CDC on 8/13/2021 approved and now recommends that people whose immune systems are compromised moderately to severely should receive an additional dose “booster” of a mRNA COVID-19 vaccine (Pfizer–BioNTech, Moderna) after the initial first 2 doses. The additional dose should be at least 28 days after last dose. Attempts should be made to continue on the same product that was given initially. At this time, no recommendation for subsequent dosing is available for those who have had the J&J/Janssen dosing, but further information is likely coming soon.
Further information from the CDC: https://www.cdc.gov/coronavirus/2019-ncov/vaccines/recommendations/immuno.html
For those with neuro-immunologic conditions being treated with medications that lower your immune system, please reach out to your provider via portal messaging or phone call if you need further or specific recommendations. To contact your provider via MyChart portal messaging click here.
At this time no letter from a provider is needed, and patients can self-identify at vaccine site.
For MULTIPLE SCLEROSIS and NMO patients – if you are taking one of the following medications, you would generally be considered to be included in the recommendations:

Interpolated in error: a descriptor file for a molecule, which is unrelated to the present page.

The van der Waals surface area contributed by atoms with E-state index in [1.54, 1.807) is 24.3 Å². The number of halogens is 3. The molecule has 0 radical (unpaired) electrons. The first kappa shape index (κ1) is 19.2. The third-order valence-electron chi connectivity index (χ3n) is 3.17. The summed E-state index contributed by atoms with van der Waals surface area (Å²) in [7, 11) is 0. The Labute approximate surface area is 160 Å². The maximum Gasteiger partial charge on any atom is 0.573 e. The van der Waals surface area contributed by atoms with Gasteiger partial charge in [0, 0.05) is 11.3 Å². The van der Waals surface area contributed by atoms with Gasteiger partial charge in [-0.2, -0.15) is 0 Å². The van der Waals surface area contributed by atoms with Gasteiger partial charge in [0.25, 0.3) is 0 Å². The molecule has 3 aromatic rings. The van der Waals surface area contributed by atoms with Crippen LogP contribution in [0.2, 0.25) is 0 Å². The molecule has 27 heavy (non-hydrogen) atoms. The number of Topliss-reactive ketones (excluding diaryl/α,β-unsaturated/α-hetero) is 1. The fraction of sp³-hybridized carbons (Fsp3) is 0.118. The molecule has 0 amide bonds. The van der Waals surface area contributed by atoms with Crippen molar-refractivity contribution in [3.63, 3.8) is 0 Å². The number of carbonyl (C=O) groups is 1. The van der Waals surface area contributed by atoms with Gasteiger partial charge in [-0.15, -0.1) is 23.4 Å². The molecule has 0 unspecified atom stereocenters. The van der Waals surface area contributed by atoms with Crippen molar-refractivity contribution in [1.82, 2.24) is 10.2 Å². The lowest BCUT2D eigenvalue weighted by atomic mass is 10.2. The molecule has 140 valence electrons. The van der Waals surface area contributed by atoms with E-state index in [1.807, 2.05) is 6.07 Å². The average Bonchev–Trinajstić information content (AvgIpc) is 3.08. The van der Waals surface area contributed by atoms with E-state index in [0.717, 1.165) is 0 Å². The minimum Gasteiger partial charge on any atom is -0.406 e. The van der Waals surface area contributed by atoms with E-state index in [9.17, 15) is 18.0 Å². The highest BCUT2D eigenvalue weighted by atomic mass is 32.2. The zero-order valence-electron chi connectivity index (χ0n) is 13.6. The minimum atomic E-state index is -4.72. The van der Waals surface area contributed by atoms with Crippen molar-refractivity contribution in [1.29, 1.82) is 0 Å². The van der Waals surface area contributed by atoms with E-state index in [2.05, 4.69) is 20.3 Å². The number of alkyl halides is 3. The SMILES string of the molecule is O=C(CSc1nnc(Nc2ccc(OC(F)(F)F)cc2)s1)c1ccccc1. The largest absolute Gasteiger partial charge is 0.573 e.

- B cell depleting treatments
- Uplizna (ineblilzumab)
- S1P medications
- Mavenclad/cladribine –contact your provider as may depend on dose timing/lab counts/and provider recommendations
- Lemtrada/alemtuzumab – if you have received a dose < 1 year ago or if continued low counts
In general, patients on Betaseron, Rebif, Avonex, Copaxone, Aubagio, Tecfidera, Vumerity, Tysabri would not be included in the recommendation. However, depending on personal risk factors or if your provider has indicated that you have low WBC/lymphocyte counts, you may be eligible and contact your provider.
For those with planned Ocrevus/Rituxan infusions – in general, it is recommended to wait at least 2 weeks post-vaccine prior to infusion and please contact your infusion center/provider if you plan to get a vaccine and have an upcoming infusion.
We expect more information to be updated from the Minnesota Department of Health and other primary health care organizations, as well as the National Multiple Sclerosis Society, soon and will update these recommendations as needed.